Household Hazardous Waste Recycles Really Bad Stuff

Staff of the Household Hazardous Waste collection depot, gather for a group photo. Director Jennifer Kosak, from Vicksburg, is in green.
Staff of the Household Hazardous Waste collection depot, gather for a group photo. Director Jennifer Kosak, from Vicksburg, is in green.

By Sue Moore

Each week, nearly 300 people pull up to the Household Hazardous Waste Center on Lamont Avenue in Kalamazoo to drop off items no longer useful but not permitted in ordinary trash. They’re disposing of -everything from batteries, fluorescent bulbs and chemicals to old TVs and computers.

They would be impressed with what goes on behind the scenes with the stuff they have handed over to the guy or gal in the Tyvek suit.

The seven employees of this county facility sort, classify, record and secure every object that comes in the door. At the end of each day’s collection, they make sure nothing is leaking or otherwise contaminating their building. Many of the chemicals they receive are volatile and could cause a buildup of fumes if not handled correctly, said Jennifer Kosak, the facility manager.

“It doesn’t occur to most of us how bad some of the products on the grocery store shelves can be,” Kosak pointed out. “Some strong degreasers/cleaners have a very high or very low pH and will burn your skin upon contact. As consumers, we perceive that if items are on the grocery store shelves, they must be ok and safe to use. We also collect pesticides, some of which were banned as long ago as 1972. We read each label carefully and perform pH testing to make sure we store and ship materials according to our contractor requirements and MDOT regulations.”

Kalamazoo County’s Health and Community Services Department oversees the HHW Center. This facility’s weekly year-around operation is one of the very few in Michigan. Collections in other counties are more sporadic, primarily because of the costs involved. The county board has supported household hazardous waste disposal since 1988 when collections were held at county buildings and parking lots. In 1993, an opportunity to build a permanent center came through a Michigan Department of Environmental Quality grant to promote groundwater protection. The HHW Center opened for business in 1997, across from the county animal shelter and jail. Starting out with one full time employee and two part-time staff, it now has two full time employees, Kosak and Cindy Foster, two employed 30 hours a week, two employed for 24 hours a week and a call-in person.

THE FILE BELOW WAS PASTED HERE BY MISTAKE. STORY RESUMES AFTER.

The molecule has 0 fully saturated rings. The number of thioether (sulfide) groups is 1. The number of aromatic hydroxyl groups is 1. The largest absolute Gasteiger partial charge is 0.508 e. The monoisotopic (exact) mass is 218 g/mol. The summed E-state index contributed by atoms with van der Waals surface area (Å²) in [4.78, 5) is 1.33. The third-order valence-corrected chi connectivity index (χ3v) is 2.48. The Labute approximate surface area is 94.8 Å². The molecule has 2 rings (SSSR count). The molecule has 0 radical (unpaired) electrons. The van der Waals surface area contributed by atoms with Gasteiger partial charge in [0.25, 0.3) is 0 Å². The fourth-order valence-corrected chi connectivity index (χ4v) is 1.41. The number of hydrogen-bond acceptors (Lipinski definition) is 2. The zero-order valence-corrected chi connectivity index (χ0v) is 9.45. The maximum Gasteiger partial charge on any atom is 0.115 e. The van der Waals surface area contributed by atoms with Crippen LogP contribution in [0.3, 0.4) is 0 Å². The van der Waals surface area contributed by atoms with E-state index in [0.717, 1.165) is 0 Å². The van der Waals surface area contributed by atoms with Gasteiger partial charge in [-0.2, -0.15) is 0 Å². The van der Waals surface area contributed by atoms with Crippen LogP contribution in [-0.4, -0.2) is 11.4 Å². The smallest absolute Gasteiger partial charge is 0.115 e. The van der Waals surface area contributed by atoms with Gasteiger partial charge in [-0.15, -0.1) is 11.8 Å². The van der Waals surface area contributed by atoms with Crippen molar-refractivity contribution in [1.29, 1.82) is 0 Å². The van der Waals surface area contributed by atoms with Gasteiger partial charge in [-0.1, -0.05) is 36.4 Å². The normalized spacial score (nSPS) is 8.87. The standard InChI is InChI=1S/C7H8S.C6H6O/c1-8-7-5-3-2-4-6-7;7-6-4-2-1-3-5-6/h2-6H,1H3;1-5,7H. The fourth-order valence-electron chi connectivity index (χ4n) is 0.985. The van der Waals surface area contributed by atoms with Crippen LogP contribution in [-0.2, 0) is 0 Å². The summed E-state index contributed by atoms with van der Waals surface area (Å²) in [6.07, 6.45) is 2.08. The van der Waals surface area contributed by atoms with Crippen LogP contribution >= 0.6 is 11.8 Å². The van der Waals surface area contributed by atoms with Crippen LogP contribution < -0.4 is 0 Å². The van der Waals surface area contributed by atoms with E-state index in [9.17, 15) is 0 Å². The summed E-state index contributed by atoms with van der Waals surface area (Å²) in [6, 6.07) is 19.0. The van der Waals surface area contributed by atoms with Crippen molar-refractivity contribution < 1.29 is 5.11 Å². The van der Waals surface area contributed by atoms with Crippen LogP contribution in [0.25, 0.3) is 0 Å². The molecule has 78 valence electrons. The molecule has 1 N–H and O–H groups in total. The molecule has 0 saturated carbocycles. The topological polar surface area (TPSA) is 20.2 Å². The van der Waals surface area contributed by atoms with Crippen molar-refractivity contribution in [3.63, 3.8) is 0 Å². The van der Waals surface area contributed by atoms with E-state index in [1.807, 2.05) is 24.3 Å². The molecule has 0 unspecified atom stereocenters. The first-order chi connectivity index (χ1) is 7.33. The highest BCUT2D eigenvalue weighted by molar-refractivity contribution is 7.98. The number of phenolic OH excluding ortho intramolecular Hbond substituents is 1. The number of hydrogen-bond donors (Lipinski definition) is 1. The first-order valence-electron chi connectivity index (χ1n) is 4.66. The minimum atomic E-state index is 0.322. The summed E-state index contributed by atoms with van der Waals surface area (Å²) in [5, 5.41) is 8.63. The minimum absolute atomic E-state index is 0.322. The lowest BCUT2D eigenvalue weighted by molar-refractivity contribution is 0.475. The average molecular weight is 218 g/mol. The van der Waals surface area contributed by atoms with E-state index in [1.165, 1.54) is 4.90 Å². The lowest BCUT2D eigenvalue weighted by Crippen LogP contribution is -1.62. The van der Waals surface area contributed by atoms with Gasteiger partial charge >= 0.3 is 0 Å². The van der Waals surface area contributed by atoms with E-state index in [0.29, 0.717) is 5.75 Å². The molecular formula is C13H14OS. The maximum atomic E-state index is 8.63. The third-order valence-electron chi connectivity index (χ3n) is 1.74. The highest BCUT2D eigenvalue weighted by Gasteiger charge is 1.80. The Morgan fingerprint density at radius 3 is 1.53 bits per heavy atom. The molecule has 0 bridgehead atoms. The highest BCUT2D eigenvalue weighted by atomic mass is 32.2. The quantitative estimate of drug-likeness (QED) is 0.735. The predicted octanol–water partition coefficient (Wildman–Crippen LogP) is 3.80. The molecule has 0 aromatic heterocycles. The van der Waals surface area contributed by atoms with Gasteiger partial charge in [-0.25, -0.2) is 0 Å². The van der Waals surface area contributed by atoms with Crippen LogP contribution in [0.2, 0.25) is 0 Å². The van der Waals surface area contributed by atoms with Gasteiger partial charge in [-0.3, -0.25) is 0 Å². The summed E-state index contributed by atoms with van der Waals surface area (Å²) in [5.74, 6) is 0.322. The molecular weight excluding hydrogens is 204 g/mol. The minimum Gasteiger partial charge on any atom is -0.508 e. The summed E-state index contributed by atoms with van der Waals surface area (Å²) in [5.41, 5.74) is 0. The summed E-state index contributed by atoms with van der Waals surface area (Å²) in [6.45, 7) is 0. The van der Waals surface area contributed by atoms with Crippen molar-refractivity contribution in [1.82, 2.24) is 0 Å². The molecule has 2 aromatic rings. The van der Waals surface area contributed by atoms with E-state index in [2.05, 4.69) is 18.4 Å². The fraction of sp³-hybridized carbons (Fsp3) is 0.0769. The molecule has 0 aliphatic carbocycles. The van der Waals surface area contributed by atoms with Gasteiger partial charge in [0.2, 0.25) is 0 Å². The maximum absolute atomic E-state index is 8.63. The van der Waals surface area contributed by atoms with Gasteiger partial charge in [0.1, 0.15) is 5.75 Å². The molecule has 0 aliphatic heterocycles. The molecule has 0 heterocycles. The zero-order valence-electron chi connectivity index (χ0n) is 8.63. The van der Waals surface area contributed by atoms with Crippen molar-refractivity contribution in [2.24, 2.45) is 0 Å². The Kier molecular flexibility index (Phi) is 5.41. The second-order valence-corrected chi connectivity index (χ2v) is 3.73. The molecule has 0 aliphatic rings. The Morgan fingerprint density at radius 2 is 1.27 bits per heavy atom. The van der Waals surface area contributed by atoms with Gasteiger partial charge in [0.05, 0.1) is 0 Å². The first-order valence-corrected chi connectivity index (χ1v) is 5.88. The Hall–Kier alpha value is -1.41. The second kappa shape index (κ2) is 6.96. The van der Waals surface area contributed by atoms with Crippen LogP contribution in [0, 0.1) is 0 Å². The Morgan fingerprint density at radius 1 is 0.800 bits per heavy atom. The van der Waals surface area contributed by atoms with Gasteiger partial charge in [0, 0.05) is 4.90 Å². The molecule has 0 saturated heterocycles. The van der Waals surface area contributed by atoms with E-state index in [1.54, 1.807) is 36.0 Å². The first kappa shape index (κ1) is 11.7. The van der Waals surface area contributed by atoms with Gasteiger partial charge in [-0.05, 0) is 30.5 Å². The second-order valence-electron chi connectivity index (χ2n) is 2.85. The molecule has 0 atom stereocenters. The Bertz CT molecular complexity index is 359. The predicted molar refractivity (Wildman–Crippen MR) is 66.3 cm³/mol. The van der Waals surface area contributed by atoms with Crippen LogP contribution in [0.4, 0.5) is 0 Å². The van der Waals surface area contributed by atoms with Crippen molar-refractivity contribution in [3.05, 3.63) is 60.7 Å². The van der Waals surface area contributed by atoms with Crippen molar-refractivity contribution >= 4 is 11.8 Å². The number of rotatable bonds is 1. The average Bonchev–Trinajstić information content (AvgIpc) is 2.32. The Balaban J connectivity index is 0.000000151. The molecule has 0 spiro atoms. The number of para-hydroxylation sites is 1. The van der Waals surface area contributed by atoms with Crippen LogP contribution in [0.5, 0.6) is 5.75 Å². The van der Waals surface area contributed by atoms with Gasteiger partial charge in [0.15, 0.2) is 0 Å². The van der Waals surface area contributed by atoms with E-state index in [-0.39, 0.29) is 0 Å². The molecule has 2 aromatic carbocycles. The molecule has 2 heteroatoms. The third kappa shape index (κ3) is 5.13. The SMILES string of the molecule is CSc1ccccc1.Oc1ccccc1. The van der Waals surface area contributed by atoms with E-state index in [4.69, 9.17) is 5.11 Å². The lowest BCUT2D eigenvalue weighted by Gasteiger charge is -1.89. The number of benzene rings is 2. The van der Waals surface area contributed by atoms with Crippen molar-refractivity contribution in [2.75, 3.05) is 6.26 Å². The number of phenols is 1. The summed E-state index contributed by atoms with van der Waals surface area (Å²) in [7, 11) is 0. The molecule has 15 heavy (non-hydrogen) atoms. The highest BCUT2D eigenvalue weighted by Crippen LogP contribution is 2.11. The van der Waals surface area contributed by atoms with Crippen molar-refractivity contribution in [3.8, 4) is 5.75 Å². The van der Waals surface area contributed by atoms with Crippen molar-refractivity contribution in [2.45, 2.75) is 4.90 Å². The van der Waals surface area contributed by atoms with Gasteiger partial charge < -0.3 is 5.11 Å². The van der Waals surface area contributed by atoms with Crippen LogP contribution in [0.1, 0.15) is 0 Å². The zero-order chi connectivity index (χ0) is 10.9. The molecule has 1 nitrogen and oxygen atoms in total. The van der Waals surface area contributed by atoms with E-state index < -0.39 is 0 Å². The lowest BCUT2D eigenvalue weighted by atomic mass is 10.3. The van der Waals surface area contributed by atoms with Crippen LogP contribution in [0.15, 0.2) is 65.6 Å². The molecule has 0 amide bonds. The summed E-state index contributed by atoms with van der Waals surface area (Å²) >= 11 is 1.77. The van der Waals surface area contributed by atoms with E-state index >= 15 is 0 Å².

The county currently contracts with the licensed waste hauler ERG Environmental Services in Livonia, to cart away chemicals each month. In the second quarter of this year, the company picked up 37,269 pounds of materials. Valley City in Grand Rapids picks up electronics. In the second quarter, that company picked up 103,782 pounds of residential electronic waste. Other items such as oil, antifreeze, mercury and pesticides brought the second quarter total to 200,579 pounds of residential and small business waste diverted from the landfill, to be recycled where possible or disposed of in a nonhazardous manner.

Residents of the city of Kalamazoo are the largest group of users with those in Portage close behind. Residents of the remaining Kalamazoo County villages and townships, Schoolcraft and Vicksburg included, comprise a small proportion of the total usage. In 2015, Schoolcraft provided $300, Vicksburg, $600.

The county also contracts with Calhoun and Berrien counties, and Antwerp, Almena, and Paw Paw townships in Van Buren County. Out-of-county contract partners pay 100% of operating costs plus disposal costs.

The Household Hazardous Waste Center is open Tuesday and Friday from 8 a.m.-1 p.m. and Wednesday from noon-6 p.m. as well as the second Saturday of the month from 8 a.m.-12 p.m. Even with limited hours, “People who want to recycle will find a way to get here because they make the conscious decision to do the right thing with materials they no longer want. We do not have the staff or facility space to increase open hours at this time,” Kosak explained.

“The amount of electronics and chemicals we receive each month is amazing. We work hard and are proud that there is a place where people can dispose of their hazardous waste, right here in Kalamazoo.” Kosak is a Vicksburg resident and would love to see more people from the south county area take advantage of the HHW Center. Some of the items they don’t take are used needles, Styrofoam, and latex paint. More information, including how to dispose properly of those prohibited items, can be found at www.kalcounty.com/hhw or by calling 269-373-5211.

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